Nonfiction > E.C. Stedman & E.M. Hutchinson, eds. > A Library of American Literature > 1821–1834
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Stedman and Hutchinson, comps.  A Library of American Literature:
An Anthology in Eleven Volumes.  1891.
Vol. V: Literature of the Republic, Part II., 1821–1834
 
The Triumph of Aurelian
By William Ware (1797–1852)
 
[From Zenobia; or the Fall of Palmyra. 1838.]

AURELIAN has arrived—the long expected day has come—and is gone. His triumph has been celebrated, and with a magnificence and a pomp greater than the traditionary glories of those of Pompey, Trajan, Titus, or even the secular games of Philip.
  1
  I have seen Zenobia!  2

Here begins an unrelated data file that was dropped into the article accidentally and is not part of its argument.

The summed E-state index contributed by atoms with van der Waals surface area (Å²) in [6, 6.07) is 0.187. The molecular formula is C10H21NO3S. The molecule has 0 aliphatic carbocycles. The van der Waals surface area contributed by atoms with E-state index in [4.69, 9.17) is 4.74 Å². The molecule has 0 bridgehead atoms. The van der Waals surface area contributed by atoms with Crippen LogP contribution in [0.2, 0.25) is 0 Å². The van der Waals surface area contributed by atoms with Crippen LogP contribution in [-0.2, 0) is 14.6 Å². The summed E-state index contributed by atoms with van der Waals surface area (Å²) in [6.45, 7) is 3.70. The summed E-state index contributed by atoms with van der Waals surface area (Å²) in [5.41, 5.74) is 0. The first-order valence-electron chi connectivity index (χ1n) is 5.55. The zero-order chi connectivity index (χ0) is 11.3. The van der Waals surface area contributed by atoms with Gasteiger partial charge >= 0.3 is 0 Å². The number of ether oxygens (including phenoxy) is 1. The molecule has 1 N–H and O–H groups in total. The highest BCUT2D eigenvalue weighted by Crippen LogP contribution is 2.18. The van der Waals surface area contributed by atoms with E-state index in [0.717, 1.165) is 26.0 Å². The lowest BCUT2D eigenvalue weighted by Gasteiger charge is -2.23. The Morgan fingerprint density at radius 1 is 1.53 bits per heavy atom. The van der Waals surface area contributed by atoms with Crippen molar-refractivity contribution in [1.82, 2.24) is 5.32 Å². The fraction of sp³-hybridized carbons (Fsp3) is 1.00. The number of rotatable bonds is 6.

The sun of Italy never poured a flood of more golden light upon the great capital and its surrounding plains than on the day of Aurelian’s triumph. The airs of Palmyra were never more soft. The whole city was early abroad, and, added to our own overgrown population, there were the inhabitants of all the neighboring towns and cities, and strangers from all parts of the empire, so that it was with difficulty and labor only, and no little danger too, that the spectacle could be seen. I obtained a position opposite the capitol, from which I could observe the whole of this proud display of the power and greatness of Rome.  3